If a picture’s worth a thousand words, then Instagram packs more value than you can afford to pass up on. In this post, we’re going to show you how to create the best Instagram layout for your brand, drawing inspiration from a few Instagram profile layouts we absolutely love.
While the actual images and captions on Instagram are important, the way you arrange those images in your Instagram grid matters just as much. Once you understand how to develop an Instagram layout template, you’ll be playing the game at a new level.
This is a secret all of the top Instagram celebrities, models, athletes and brands already know, yet it’s eluded many individuals and brands that have great content, but aren’t getting the Instagram followers and engagement they know should be theirs.
First, we’ll take a look at how three brands are killing the Instagram layout game, then, later in this post, we’ll look at the five secrets every brand and individual should know for developing the best Instagram layout possible…
Prepare to get inspired by three Instagram layout ideas. While these accounts have beautiful content, it’s the layout skill that really make these Instagram profiles pop.
Who: Elise Mesner (lellopepper) is a visual artist who collaborates with a wide range of brands known for a bright, colorful aesthetic.
What We Love: Though the lellopepper aesthetic is full of bright blues, pinks, and yellows, there are quite a few neutral-toned posts – note the bread and building exteriors. These help accentuate the bright posts that attract so many of her followers.
Lesson: Mix things up. For bright colors to play well, you may need some neutrals to emphasize the contrast.
Who: A maker of things, and man of many flora talents, Hilton Carter frequently shares images from his moody, plant-filled home.
What We Love: While many Instagram accounts play with color, interspersing white backgrounds for balance and relief, Hilton goes the other direction, interjecting moody shots featuring dark tones like copper, black, slate gray, and forest green.
Lesson: Buck the trend. Embrace a moody aesthetic that uses darker shades – instead of white – for relief.
Who: A vegan line of “leather” goods, Matt & Nat possess a knack for incorporating traditional earthy tones with vibrant colors.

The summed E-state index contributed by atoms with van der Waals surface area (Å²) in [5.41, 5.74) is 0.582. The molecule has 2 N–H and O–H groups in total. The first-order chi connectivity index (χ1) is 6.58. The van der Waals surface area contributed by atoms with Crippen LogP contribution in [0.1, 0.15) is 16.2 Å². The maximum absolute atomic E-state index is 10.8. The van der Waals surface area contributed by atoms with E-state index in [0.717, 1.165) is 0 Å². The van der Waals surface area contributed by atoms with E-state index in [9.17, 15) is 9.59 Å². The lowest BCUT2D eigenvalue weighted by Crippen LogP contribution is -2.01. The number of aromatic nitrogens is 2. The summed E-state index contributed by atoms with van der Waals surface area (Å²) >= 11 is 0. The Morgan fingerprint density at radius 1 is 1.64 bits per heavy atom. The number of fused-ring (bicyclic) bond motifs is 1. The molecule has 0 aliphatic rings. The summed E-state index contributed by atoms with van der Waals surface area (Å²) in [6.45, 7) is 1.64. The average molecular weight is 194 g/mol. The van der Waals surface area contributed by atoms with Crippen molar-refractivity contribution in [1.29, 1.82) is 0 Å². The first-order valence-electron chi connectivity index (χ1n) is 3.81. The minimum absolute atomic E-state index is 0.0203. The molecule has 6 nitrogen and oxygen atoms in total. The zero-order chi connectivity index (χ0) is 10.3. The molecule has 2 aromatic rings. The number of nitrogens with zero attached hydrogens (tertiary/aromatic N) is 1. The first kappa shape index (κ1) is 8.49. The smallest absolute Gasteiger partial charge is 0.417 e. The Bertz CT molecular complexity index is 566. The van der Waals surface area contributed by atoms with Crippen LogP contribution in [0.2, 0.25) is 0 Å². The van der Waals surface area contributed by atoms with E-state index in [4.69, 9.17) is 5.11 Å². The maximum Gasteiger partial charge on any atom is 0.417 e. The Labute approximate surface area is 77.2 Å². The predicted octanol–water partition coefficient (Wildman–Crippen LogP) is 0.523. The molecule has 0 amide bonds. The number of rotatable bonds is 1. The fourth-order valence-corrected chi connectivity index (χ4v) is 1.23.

What We Love: In the screenshot below, you’ll see how they incorporate blues and pinks from buildings, walls, clothing and their own products. However, if you check out their Instagram today, you might see a new color scheme – the brand runs mini-campaigns on Instagram, shifting their color palette (while retaining their core aesthetic) every few weeks.
Lesson: You aren’t locked into one color set for life. This is Instagram – it’s not like you’re assembling a hardbound book that has to stand for your brand forever. You can be inspired by a wide range of Instagram layout ideas, applying different themes in different seasons.
If you’re already using a brand style guide, then treat the style guide as your Instagram bible. If you don’t have a style guide, developing your Instagram layout template is a good time to consider creating one.
Don’t have an eye for design? Adobe Color CC (a free browser-based tool) is a great way to come up with color palettes. Take time to establish the colors that will dominate your look: minimalist? dark and moody? bright pastels?
Also, if you’re in need of free-use stock images, search Google Images with the tab ‘Labeled for reuse with modification’ selected; you can even search by certain colors, helping you stick with a theme and style. Check out our example below of a search for pink beach photos available for reuse with modification.
Serious Instagrammers play the long game. You won’t get more Instagram followers by posting every picture you take in chronological order – it doesn’t even matter if they’re really good pictures. On Instagram, it’s all about the layout.
How do the pictures look, not just on their own, but in relation to one another? Nailing down a magazine-like layout requires a photo editor’s vision and execution. Use a free photo app like VSCO to arrange your unpublished posts in an Instagram-like grid (link for this app and other editors below.)
This process could save you from having today’s waist-up photo sitting directly on a photo from three days earlier of your legs at the beach… a combo which might not produce the desired effect.
Speaking of planning, how does your latest image relate to the previous post, and the one before that – and three images before that?
One word of advice you might hear a lot: your last nine Instagram photos should tell a story. When thinking about your feed, it’s natural to focus on visuals, however, don’t forget that every visual should also contain a story, and that story is part of a larger one woven throughout your feed.
“Good artists borrow, great artists steal,” right? Well, this is Instagram, not grad school, so if you see something you like, take it. Make it yours.
Integrate the creative ideas and techniques you see in other Instagram accounts into your own. Get creative with how you use ‘Rewind’ in Instagram Stories, step up your emoji game, get weird with some hashtags.
There are no definitive rules, just creativity.
Yes, Instagram has its own editing software, but we would bet that 95% of the really serious Instagrammers are using third-party tools.
Here are some great, free options:
As you can see, layout matters, and planning your Instagram account is key to maximizing your potential on the platform.